Spain loves its festivals and celebrations. And even with knowing that, my expectations were exceeded by far. After having experienced Moros y Cristianos I know how weird some of my questions might have sounded. I was expecting a spectacle in one place, comparable to Oktoberfest in Munich or just a big fair. But this was different. The first weekend of June we went to the town of Elda to visit “Moros y Cristianos”. The festival is all about the “Reconquista”, when the Spanish reconquered the Iberian Peninsula. Between 711 and 1492 the Peninsula was part of the Islamic Empires, only a small part way up north was not included in the Umayyad Caliphate. For more than 700 years the Muslims ruled over the Christians.
The festival “Moros y Cristianos” is mainly celebrated in the area where I live, in Comunidad Valenciana. You can find it in other parts as well but here it is really traditional. Every town celebrates it at a different date, some in the fall like here in Benidorm and others in the spring. The festival in Elda is one of the largest and best-known and has become a Fiesta de interés turístico nacional.
Elda is my boyfriend’s hometown with around 50.000 inhabitants. And all of them are on the streets during those days. Moros y Cristianos consists of five (!) official holidays, from Thursday to Monday you cannot find any normal life. The streets are crowded, people are all dressed up and stay out until the next morning. The festivities are divided into different parts, as they have to cover 700 years of history. It starts with the Entrada de Banda on Thursday and they have kids parades and many different things. We only went on saturday and were greeted with extremely loud gunshots and gunpowder. Around noon the Moros conquered the castle of the city and overthrew the king. The whole city was assembled around the city hall and the different groups of Moros y Cristianos were fighting and reenacting the whole scenery.
At night, which appears to be contradictory, the Christians enter the town in a huge parade, followed by the Muslims. Both groups are divided into different subgroups, 4 Muslims and 5 Christians. They are inspired by the society back in the days:
Moros: Realistas, Musulmanes, Marroquíes, Huestes del Cadí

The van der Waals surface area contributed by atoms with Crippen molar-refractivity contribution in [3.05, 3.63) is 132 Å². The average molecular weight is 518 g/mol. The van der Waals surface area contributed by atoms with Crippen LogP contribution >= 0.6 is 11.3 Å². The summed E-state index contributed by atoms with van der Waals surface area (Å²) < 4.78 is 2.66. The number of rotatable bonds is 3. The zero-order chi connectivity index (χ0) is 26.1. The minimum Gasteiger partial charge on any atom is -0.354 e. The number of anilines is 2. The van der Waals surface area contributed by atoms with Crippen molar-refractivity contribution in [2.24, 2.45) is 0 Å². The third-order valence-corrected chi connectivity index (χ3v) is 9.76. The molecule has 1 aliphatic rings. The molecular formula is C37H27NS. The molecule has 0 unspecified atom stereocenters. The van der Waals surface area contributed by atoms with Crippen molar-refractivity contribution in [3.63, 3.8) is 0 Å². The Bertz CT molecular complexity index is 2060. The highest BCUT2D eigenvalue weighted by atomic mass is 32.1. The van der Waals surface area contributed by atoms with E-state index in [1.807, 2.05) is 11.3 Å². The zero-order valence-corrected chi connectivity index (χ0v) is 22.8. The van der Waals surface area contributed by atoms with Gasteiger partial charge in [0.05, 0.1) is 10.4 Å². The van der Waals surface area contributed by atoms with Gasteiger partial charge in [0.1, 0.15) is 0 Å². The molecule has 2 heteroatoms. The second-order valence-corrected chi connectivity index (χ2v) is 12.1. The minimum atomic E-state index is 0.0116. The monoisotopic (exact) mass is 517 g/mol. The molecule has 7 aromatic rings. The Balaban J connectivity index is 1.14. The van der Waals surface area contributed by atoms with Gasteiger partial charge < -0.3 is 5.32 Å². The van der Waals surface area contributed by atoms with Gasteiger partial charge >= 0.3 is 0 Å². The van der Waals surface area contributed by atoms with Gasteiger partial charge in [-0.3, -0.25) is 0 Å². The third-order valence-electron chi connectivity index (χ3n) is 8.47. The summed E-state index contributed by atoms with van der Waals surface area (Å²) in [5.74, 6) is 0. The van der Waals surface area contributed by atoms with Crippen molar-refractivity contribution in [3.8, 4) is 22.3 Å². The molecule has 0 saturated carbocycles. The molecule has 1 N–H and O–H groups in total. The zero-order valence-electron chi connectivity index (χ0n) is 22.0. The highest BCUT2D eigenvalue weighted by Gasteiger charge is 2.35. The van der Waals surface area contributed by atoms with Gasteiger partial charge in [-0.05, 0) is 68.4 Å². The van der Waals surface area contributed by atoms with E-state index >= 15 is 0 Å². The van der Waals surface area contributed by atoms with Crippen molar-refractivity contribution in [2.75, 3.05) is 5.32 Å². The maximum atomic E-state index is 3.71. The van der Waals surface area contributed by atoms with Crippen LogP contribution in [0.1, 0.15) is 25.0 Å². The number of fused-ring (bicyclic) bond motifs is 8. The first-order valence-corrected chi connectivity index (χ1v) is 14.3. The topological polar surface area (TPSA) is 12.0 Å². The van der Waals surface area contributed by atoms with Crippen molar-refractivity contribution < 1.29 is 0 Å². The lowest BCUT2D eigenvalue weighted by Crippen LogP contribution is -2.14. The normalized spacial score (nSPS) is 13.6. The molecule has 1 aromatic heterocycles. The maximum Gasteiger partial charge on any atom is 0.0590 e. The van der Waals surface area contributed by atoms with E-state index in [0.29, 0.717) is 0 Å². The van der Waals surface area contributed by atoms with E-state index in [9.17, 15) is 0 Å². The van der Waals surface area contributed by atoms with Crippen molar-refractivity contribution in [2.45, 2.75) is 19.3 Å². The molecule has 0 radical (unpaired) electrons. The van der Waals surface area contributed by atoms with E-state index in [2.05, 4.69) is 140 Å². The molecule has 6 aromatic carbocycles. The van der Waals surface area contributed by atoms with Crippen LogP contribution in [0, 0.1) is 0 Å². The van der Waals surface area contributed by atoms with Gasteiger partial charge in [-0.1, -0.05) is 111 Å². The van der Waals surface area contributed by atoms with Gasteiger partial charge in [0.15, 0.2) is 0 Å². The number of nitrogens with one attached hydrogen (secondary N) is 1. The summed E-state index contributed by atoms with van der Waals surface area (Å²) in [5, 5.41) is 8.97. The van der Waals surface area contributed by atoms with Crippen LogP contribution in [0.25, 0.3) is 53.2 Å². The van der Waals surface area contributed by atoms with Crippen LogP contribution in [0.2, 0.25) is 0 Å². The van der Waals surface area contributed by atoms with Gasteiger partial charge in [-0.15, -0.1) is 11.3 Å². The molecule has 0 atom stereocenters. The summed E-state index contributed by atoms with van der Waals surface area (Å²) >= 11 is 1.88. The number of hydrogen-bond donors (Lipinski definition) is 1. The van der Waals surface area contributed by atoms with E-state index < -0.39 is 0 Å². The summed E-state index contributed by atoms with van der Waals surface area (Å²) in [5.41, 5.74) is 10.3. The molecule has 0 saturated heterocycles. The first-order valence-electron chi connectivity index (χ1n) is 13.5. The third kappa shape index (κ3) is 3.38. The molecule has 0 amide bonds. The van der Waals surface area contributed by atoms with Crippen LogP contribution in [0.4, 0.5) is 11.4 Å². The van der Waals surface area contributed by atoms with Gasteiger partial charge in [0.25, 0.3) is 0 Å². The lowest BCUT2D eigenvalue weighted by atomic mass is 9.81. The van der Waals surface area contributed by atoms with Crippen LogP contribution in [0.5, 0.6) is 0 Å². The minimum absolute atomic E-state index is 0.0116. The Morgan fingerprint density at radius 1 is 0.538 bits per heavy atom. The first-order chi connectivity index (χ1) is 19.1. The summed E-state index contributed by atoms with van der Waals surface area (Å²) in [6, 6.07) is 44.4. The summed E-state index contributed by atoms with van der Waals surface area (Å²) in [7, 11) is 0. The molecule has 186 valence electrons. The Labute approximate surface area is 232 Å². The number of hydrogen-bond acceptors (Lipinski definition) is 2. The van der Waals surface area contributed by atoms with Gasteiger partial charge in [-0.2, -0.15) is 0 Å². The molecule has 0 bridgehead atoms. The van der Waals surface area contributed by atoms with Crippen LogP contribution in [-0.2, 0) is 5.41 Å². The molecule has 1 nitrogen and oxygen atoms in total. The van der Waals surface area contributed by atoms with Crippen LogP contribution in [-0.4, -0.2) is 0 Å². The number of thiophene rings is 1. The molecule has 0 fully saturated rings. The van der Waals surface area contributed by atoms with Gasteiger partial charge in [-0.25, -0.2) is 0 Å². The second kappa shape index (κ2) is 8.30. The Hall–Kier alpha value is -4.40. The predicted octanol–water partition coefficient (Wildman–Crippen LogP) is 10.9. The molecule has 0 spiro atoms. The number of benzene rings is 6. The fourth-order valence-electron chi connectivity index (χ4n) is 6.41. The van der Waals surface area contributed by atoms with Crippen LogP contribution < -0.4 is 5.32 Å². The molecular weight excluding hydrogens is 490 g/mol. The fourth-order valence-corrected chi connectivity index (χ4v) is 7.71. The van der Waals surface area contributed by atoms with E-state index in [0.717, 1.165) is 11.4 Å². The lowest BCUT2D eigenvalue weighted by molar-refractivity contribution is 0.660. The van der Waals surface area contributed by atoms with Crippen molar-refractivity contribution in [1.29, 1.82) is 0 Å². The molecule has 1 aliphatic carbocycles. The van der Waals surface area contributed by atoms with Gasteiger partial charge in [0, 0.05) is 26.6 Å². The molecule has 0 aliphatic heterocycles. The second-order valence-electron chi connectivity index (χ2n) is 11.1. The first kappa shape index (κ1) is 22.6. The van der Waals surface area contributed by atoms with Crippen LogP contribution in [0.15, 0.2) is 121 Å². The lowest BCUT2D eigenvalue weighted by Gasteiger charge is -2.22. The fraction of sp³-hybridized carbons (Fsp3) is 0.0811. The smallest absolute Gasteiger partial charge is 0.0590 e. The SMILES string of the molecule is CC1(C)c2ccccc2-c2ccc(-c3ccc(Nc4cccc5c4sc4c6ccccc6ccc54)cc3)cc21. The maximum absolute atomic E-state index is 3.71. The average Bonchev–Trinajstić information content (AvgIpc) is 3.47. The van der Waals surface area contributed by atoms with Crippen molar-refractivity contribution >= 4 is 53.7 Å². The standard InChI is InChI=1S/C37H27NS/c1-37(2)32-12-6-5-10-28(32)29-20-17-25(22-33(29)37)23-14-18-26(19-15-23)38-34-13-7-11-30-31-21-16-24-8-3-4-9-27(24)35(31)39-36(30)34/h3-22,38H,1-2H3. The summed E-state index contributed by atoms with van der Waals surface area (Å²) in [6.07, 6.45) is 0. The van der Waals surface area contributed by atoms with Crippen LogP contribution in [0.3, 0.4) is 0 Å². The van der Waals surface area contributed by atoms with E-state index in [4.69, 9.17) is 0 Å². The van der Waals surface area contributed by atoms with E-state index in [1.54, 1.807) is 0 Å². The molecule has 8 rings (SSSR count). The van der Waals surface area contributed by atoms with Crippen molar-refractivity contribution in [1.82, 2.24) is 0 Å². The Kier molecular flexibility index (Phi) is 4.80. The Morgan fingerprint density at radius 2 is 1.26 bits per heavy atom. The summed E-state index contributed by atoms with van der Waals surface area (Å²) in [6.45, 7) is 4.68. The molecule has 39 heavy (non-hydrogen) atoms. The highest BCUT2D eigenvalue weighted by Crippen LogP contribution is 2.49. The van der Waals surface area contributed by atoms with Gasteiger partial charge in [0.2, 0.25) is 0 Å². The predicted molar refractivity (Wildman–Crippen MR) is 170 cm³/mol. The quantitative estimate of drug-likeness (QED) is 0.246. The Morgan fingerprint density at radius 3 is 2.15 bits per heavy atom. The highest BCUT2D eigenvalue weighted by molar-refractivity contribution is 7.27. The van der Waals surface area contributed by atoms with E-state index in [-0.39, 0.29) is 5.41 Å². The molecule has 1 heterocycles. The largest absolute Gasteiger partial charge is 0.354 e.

Cristianos: Cristianos, Piratas, Estudiantes, Contrabandistas, Zíngaros
The parade is live on TV, a huge event that takes hours! To watch you need to reserve a seat and I was told that the first row usually sells out in January… So we watched from the second row and cheered for the different groups, some super colorful, others more traditional. Each group walks with lots of different lines and all of them wear a different outfit each year. The groups have some similiarities, but all of them are completely different. People either buy or rent the costumes and spend a fortune. There is even a competition for the best group! The parade usually takes place for almost 5 hours and passes through the whole city. Around 7.000 people participate in the parade!! And the earliest documentation of the festivities is form 1754. There is one part along the track, where we sat next to, where the local government is seated. Funny side story, the city mayor of Elda is still pretty young and has led his row for a while now. Why stop? So then the mayor parades in front of you and the people cannot stop cheering and waving. Bonus points!
While my boyfriend had never been involved in the parade, he usually dressed up with friends and wore some related clothes, for example the colors of his favorite group. His family participates, though. How cool is that, when you think you don’t know many people in Spain but then you wave to five different people in a parade!? That never happenend before.
On sunday I was told that the parade is repeated, only that this time the Moros start and usually people buy tickets for both days and just watch half. Because it really takes forever. The festivities ended on monday with a procession.